Working through the weekend in Haiti
It was a busy July weekend here in Deschapelles – the small town built around the Hopital Albert Schweitzer, about two and a half hours north of Port-au-Prince in the L’Artibonite Valley. On Friday, my local research assistant and I had four interviews scheduled in different locations throughout the valley. I had imagined that the people would have lived out in the mountains and outlying towns, so I thought it would be easiest for us to ride our bikes. However, it turns out all of the people live directly on the highway and in retrospect we probably should have taken a taptap, pickup trucks that serve as public transport – often carrying more than 25 people.
We rode our bikes to Liancourt first, which is about seven kilometres away and we rode the whole way on the highway – which has no shade like everywhere else around here. I’ve been in the shade so much since I got here, that I haven’t had to wear sunscreen – needless to say, I should have today! I got quite sunburned riding my bike around.
The first person we interviewed in Liancourt was a 31-year-old bilateral amputee who lost both legs when his house burned down when he was a year old. His name is Garioul Voltaire and his story was very illuminating. Since he was a child he has been getting around in a wheelchair and a cart that resembles a wagon with hand pedals similar to a bicycle. He is incredibly good at getting around – he gets himself to and from Port-au-Prince several times per month.
His story was interesting because he never stayed in the Hanger inpatient rehab program and has never completed his rehab as an outpatient, and therefore hasn’t even been given his prostheses. He perfectly exemplified the social determinants of health: When I asked why he wasn’t in the inpatient program he told me that it was because he has a young daughter that he couldn’t leave for an extended time because of lack of a social support network. When asked why he doesn’t commute to outpatient therapy sessions, of course it was because he doesn’t have money to take the taptap and moto taxi to get to therapy. Because of these factors, he still doesn’t have his prostheses that were made for him even though he claims he would like to have them.
Possibly the most interesting part of our discussion was when I asked him what he wants to do with his life. He told me that he would like to get more involved with his handicap organization. Apparently he started an organization but hasn’t really done too much with it. He doesn’t know where to begin or what they could do to help.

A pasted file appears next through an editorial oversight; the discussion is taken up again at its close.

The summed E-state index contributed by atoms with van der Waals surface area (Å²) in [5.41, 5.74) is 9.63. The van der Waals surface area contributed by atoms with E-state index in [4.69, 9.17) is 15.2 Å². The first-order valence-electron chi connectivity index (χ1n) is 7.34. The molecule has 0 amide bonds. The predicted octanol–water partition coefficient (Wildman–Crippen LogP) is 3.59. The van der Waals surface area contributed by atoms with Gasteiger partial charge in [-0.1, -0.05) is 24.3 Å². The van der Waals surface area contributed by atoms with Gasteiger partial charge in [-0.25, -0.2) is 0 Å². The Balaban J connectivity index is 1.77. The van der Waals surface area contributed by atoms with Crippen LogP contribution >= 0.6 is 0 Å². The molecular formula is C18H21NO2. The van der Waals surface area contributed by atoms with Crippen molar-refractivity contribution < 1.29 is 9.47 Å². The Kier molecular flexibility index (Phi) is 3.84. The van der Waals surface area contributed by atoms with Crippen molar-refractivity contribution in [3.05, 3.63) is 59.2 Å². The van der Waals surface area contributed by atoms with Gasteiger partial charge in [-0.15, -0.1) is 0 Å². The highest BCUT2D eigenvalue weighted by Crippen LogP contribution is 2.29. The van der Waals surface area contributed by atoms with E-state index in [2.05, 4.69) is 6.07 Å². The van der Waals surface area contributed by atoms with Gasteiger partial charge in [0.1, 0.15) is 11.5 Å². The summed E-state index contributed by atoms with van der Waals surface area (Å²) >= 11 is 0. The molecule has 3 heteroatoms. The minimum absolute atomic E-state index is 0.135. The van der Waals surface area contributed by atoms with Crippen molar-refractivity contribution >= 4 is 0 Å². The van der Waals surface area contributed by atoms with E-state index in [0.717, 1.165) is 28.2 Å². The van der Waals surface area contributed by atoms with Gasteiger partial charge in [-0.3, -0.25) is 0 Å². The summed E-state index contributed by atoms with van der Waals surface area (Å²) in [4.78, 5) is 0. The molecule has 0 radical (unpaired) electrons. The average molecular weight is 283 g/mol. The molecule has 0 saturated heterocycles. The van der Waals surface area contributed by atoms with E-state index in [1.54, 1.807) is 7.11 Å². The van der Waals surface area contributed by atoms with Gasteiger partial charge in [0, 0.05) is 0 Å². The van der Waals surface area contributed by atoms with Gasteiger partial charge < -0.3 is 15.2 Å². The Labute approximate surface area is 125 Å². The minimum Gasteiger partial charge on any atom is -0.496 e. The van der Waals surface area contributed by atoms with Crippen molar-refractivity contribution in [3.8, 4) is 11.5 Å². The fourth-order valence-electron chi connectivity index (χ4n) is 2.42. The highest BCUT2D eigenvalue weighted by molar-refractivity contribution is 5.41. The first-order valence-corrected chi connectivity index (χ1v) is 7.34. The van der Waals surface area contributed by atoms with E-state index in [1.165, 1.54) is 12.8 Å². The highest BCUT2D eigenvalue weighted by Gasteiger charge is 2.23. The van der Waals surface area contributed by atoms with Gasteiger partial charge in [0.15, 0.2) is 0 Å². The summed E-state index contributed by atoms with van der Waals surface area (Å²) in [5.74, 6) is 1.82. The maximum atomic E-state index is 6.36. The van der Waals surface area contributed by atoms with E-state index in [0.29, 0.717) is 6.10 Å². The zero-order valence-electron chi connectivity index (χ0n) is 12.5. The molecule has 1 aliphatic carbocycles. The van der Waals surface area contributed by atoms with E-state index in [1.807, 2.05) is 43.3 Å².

He said that he would like to help out with getting disabled persons bursaries or help them by buying merchandise to sell. He seemed to be quite discouraged but still had a great vision for the future and is hoping to find someone to help him realize his dream. I found it very inspiring to see how dedicated he was to his goal of helping other people with disabilities in the area here, despite being of such scarce means himself.
I thought that the next person we were going to visit was in Liancourt too, but when I talked to him it turns out that he is actually in Pont Sonde, the next town down the road, another six kilometres. He was going to get on a taptap to come meet us in Liancourt but I offered to go to him before I knew how far it was, so off we went!
Needless to say, by the time we got back I was exhausted! I stay up at the amputee village in a depot room beside the nurses’ station. I generally haven’t slept very well since I’ve been here – could be partly because we have no electricity and therefore no fan in 32 degree heat, or because I am sleeping on a desk that is too short and because I’ve had some problems with my bug net – this caused me a lot of problems sleeping after I killed a poisonous spider called a brown recluse in my room last week. But after that long day on a bike – riding more than 25 km, I slept like a baby!